engage magazine issue 007/\'08 - Page 58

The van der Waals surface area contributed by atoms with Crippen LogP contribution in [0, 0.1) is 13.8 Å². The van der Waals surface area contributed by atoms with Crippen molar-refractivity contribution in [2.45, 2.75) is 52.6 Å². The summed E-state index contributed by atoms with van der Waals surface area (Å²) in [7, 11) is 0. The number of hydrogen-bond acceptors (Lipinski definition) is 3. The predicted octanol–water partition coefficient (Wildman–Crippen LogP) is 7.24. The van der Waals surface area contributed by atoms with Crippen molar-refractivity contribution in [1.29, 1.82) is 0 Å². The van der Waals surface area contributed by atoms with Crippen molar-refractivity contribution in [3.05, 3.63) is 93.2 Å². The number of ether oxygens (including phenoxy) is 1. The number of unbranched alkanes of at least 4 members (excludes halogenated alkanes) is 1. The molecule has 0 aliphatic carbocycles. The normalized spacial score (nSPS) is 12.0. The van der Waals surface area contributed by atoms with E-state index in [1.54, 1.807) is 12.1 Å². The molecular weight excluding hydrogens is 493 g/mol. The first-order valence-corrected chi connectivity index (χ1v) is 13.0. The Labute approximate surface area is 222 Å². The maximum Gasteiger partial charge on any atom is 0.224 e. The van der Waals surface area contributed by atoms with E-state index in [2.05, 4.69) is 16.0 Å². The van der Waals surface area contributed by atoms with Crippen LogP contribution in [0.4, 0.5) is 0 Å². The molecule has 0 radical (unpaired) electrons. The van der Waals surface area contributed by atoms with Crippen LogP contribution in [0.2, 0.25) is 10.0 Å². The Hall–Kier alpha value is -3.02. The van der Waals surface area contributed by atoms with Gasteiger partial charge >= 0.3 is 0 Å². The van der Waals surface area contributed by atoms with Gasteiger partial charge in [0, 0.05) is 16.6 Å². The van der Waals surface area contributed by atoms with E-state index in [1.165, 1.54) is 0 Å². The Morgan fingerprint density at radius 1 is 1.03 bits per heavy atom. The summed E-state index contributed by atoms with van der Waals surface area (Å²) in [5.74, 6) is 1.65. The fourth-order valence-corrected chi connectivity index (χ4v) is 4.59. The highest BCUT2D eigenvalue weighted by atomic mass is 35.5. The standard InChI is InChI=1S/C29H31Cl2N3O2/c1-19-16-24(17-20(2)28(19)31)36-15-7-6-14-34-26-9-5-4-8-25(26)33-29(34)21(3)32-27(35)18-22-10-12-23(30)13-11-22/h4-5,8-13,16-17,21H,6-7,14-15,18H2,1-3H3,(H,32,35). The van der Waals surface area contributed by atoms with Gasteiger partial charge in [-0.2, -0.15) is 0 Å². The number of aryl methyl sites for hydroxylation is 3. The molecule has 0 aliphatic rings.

58 BIRMINGHAM COUNCIL Corporate Procurement Scheme With rising fuel bills and the credit crunch hitting the bottom line of even the most long established companies, does procurement really offer micro and small BAME businesses the financial bonanza that it claims? Sonia Brown finds out how Birmingham City Council’s Corporate Procurement Scheme will help ethnic minority companies get a piece of the pie. Birmingham City Council spends approximately £800 million per annum on goods, services and construction works. Once you combine this with the budgets of other public sector services within the region, this presents major tendering and procurement opportunities for those looking for a piece of the action. ‘There is a commitment from the Council to use a diverse supply base and support effective trade between the Council, SMEs, social enterprises and third sector organisations’ explains Neil Hopkins (Head of Procurement Strategy). ‘It’s a long process from policy to changing behaviours, but the important thing is that real action is taking place.’ ‘Birmingham City Council will continue to build on its best practices and ensure that there is greater uptake from minority businesses’ continues Neil. ‘We are working with the Regional Improvement and Efficiency Partnership, and with Advantage West Midlands to promote sustainable and responsible procurement practices. One of our key priorities is to tackle ethical issues within the supply chain to ensure best practice and relationships are fair.’ The Birmingham Sustainable Procurement Compact is a statement of intent signed by a number of organisations which includes The Fire & Police Service; University of Birmingham, the local Chamber of Commerce; Job Centre Plus; Advantage West Midlands; Birmingham City Council and the Government Office West Midlands to name a excluded which will increase their tendering opportunities with these organisations. There is a commitment to ensure that outreach and engagement strategies will keep companies abreast of legislation and policies that are needed to make them fit to supply. While buyers are encouraged to focus on social and economic inclusivity, potential suppliers must comply with equality legislations and the Common Standard for equalities in public procurement will help contractors meet their legal obligations. With the advancement of technology, the Council is investigating the use of social networking platforms to target and engage wider groups of suppliers to get information out to companies faster whilst building on their individual experiences and successes. ‘ that processes, tendering notices and the awarding of contracts are more inclusive and reflective of the local community it serves. Together, they will ensure that guidance and support will be focused on